Don, I agree, I agree,
As for actually pointing to an elevation and saying the NPP is about here, somewhere in one of these posts I explained how to do that and it is rather easy. All that is necessary is a ▲t and a manometer. From inside and outside temperatures, a stack pressure per foot can be calculated. Then, by taking a high or low pressure reading (that's where the pressure will be the largest) through the envelope, you have it. If the front door reading is 2pa and you had calculated a 0.25pa per foot stack pressure, then the NPP is 8' above the penetration at the front door.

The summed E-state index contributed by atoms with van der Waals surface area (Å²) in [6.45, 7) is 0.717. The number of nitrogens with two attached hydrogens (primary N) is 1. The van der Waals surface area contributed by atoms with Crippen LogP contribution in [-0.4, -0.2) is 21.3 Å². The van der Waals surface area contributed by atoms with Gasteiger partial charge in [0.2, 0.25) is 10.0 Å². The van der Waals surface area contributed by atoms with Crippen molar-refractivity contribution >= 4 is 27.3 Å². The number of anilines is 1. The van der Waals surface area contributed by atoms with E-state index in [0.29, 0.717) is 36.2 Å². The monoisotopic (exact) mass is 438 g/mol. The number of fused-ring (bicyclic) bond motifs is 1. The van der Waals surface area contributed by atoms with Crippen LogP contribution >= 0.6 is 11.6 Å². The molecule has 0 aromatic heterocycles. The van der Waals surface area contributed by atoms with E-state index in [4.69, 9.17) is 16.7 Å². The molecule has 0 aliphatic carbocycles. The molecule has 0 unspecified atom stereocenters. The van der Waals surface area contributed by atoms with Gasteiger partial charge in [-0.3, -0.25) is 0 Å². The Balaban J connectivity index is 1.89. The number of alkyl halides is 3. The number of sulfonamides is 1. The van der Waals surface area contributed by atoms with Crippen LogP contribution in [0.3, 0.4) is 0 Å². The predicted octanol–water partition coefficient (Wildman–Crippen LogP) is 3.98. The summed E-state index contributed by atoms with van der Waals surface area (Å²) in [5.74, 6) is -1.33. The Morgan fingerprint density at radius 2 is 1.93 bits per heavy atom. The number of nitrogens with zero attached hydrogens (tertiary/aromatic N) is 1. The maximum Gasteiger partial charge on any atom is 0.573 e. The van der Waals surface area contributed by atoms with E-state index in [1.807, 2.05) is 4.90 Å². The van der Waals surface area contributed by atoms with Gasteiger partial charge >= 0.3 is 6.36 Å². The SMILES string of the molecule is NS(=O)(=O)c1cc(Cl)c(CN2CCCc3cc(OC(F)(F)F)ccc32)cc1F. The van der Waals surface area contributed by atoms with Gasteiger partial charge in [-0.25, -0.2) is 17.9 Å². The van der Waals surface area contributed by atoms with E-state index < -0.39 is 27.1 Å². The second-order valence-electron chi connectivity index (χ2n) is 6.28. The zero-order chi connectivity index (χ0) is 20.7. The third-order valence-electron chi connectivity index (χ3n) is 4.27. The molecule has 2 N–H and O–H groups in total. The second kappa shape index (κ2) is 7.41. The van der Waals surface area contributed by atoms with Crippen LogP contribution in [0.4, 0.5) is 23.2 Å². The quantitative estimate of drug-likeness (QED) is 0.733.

If you want to get fancy and you have a good ▲t, you can open a window a measured amount and, just like the "add a hole" process for pressure diagnostics, you can estimate the CFM50. I keep baiting people with this in hopes that someone will do the math for me :). My to-do list it too long.
As for the metal capillary tube, you can't get too small as a manometer does require a flow of air. I would have to ask to be sure. Just an FYI.
PS, I have started another thread to get into this issue a bit more: http://homeenergypros.lbl.gov/forum/topics/controlling-passive-air-...